The hiking map in Niseko had indicated it would be sensible to allow 4 hours to reach the summit. 7 hours later three shattered foreigners stumbled around the volcano’s crater rim, desperately asking passers by in distinctly garbled Japanese ‘most high is where?’ The pain numbed by the closeness of our goal, we saw a post just one hundred metres away, marking the summit of this colossal feat of nature. The final ascent up a few jagged rocks was blissfully pain free, and on reaching the top, for a few sweet moments the sense of achievement washed away every bit of pain.

On most mountains I have climbed, the sense of achievement is primarily in reaching the top. There is the view, the sense of being on top of everything, and the sense that the difficult bit is over. In the case of Mount Yotei, it was just the beginning.

The descent of Yotei burned the energy from every muscle that had retained the temerity to keep functioning. The path was rocky, at times dangerously steep, and with drops that occasionally necessitated swinging off tree branches to fling oneself to the lower part of the path. Time was catching up with us, and as we left the summit we knew that if we took more than a few minutes break on the way down we’d be risking finishing the walk in pitch blackness. We just kept walking, glancing at our watches as muscles gave way with loose rocks beneath our feet, stumbling occasionally, conversation limited to what was aerobically feasible.

The path became clearer as we came within two hours of the finish line, with even the occasional flat section, greeted by sarcastic cheering from three very weary walkers. At the approach to the summit the proximity of our goal had numbed the pain, but there was to be no such respite now. We began to recognise parts of the walk where (during the ascent) pain had been completely absent, but now markers that had seemed separated by mere minutes on the ascent felt like hours apart.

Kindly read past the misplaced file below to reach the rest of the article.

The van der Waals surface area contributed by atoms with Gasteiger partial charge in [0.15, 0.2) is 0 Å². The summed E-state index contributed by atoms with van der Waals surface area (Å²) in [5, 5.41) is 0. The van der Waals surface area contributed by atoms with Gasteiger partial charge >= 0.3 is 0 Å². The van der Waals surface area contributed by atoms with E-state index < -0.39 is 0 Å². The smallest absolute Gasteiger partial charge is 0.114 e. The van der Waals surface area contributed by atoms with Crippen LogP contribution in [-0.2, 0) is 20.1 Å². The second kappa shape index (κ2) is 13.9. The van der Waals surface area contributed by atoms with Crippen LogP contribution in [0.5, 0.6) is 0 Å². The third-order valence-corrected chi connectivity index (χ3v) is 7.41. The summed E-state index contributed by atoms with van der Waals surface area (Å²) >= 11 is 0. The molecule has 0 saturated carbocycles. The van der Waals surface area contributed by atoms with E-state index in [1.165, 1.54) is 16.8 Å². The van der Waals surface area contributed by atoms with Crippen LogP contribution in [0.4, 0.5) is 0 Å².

Everything was hurting. Lunch and regular water stops meant our bags now weighed less, but as the pain increased it felt like body parts (that were once part of the effort) had given up, and were now heavy passengers carried along by legs that just wanted it to stop. My dad slipped on a loose rock, injuring his leg, just before the forest floor flattened out. This last leg was the most interminable. With every bend in the path we expected the gate marking the finish line to hove into view. The gate resolutely refused to appear, and as my legs buckled I stumbled, not from some loose rock, but from the impossible task I was asking of my leg muscles. It took a genuine effort of concentration to keep them working, as force of will, rather than mere chemical energy, kept me putting one foot in front of another.

Minutes after sunset, the gate appeared, fifty yards ahead, and wanting to finish with style, I sprinted those last few painful metres. A time zone away, 100m runners were preparing for the Olympics 100m final. My final flourish probably looked more like a very slow pained jog, but in my head I was bursting through the tape like Linford Christie.